BEA report: Less money being saved

New data from the U.S. Department of Commerce’s Bureau of Economic Analysis (BEA) shows that saving money may have dropped as a priority for Americans.

The amount of money saved fell to $504.8 billion in the month of June, down from $681 billion in May. As a percentage, the amount of income saved in June was at 4.6 percent, compared to 6.2 percent in May.

Consumers without jobs rose to 9.5 percent and with such a high unemployment rate it should not be a surprise that personal savings are down. Another factor is the credit market tightening. People who have the ability to pay their debts are making larger payments so their debt to income ratio stays low and their available credit remain high, which leaves less money in the saving account.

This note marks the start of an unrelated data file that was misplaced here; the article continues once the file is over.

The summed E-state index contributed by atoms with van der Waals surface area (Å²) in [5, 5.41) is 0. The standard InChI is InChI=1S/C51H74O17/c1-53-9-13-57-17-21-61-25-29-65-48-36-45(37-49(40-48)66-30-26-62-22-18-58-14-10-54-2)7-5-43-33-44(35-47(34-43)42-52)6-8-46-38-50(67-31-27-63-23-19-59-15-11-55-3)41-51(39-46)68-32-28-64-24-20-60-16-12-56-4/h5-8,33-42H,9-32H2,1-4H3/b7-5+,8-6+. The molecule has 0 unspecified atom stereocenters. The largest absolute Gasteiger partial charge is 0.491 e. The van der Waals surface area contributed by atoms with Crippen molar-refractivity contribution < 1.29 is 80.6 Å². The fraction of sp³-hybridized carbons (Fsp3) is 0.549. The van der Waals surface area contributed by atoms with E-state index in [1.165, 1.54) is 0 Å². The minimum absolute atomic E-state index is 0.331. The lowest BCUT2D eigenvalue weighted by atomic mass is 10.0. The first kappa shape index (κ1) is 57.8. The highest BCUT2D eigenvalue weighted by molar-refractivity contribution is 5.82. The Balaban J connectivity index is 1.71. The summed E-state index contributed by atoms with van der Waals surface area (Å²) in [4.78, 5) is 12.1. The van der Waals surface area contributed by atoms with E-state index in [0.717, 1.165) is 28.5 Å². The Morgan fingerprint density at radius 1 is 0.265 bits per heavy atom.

Both personal and disposable income decreased by 1.3 percent in June, with personal income falling by $159.8 billion and disposable income dropping by $143.8 billion. In May, personal income saw an increase of $168.7 billion, or 1.6 percent.

The report from the BEA on income and savings comes after the bureau reported that the nation’s gross domestic product dropped by 1 percent from the first quarter to the second quarter of 2009. During the first quarter of the year, the GDP fell by 6.4 percent.

According to the personal income report, personal consumption expenditures went up by $41.4 billion in June, which was an increase of 0.4 percent from May.

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